Oil Extends Losses On Perception Of Weak Demand, UN Ceasefire Bid

by Ship & Bunker News Team
Thursday March 21, 2024

Oil on Thursday extended its losses, minimally, amid calls from the United Nations for a ceasefire between Israel and Hamas as well as weaker U.S. gasoline demand data.

As of 16:02 GMT, Brent was down 68 cents to $85.27 per barrel, and West Texas Intermediate was down 69 cents to $80.58 per barrel.

The gasoline data was considered a mixed bag by analysts: although the Energy Information Administration earlier reported that gasoline inventories fell for a seventh week (down 3.3 million barrels to 230.8 million), the proxy for product demand slipped below 9 million barrels, indicating that "gasoline markets may have been overbought," according to Bob Yawger, director of energy futures at Mizuho.

As for the ceasefire, the U.S. confirmed that it had drafted a U.N. resolution that would see the release of 40 Israeli hostages in return for hundreds of Palestinians detained in Israeli jails; but there is no indication whether this will amount to any real resolution.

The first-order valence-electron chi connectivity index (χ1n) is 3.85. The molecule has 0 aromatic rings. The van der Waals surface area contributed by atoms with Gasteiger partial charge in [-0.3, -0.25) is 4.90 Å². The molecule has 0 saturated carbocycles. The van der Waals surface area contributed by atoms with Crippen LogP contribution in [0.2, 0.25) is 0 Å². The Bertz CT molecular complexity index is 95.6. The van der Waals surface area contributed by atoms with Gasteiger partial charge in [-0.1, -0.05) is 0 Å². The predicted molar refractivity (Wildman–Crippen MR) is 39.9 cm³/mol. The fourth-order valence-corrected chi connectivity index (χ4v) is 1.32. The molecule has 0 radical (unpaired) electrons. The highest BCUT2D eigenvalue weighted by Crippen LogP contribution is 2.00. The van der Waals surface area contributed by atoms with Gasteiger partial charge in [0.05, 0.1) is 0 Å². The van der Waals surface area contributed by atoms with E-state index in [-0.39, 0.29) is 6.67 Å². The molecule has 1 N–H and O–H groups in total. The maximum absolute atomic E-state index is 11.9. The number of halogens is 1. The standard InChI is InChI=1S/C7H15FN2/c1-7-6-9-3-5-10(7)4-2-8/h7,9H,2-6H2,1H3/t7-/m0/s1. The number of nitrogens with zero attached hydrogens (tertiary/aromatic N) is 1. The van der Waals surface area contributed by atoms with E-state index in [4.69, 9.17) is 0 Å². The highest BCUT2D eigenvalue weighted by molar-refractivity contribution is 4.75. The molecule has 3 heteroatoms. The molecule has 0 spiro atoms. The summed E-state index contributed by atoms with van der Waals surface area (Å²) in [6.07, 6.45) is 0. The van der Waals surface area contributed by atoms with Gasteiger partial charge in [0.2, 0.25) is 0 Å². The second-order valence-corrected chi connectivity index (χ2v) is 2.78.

Bloomberg's take on Thursday's trading was somewhat optimistic: it reported that despite broader markets interpreting the U.S. Federal Reserve's decision in the previous session to maintain rates for the time being as dovish, "the dollar strengthened on Thursday amid a surprise rate cut by the Swiss National Bank."

Also on Thursday, ING Global Market Research predicted that oil will continue to tighten in the second and third quarters due to the extension of  voluntary supply cuts from the Organization of the Petroleum Exporting Countries (OPEC), Ukraine's drone attacks on Russia's refineries, and Houthi disruptions to oil flows through the Red Sea.

As a result, ING Global raised its oil price forecast from $80 per barrel to $87 per barrel for the second quarter and from $82 to $88 per barrel for the third quarter.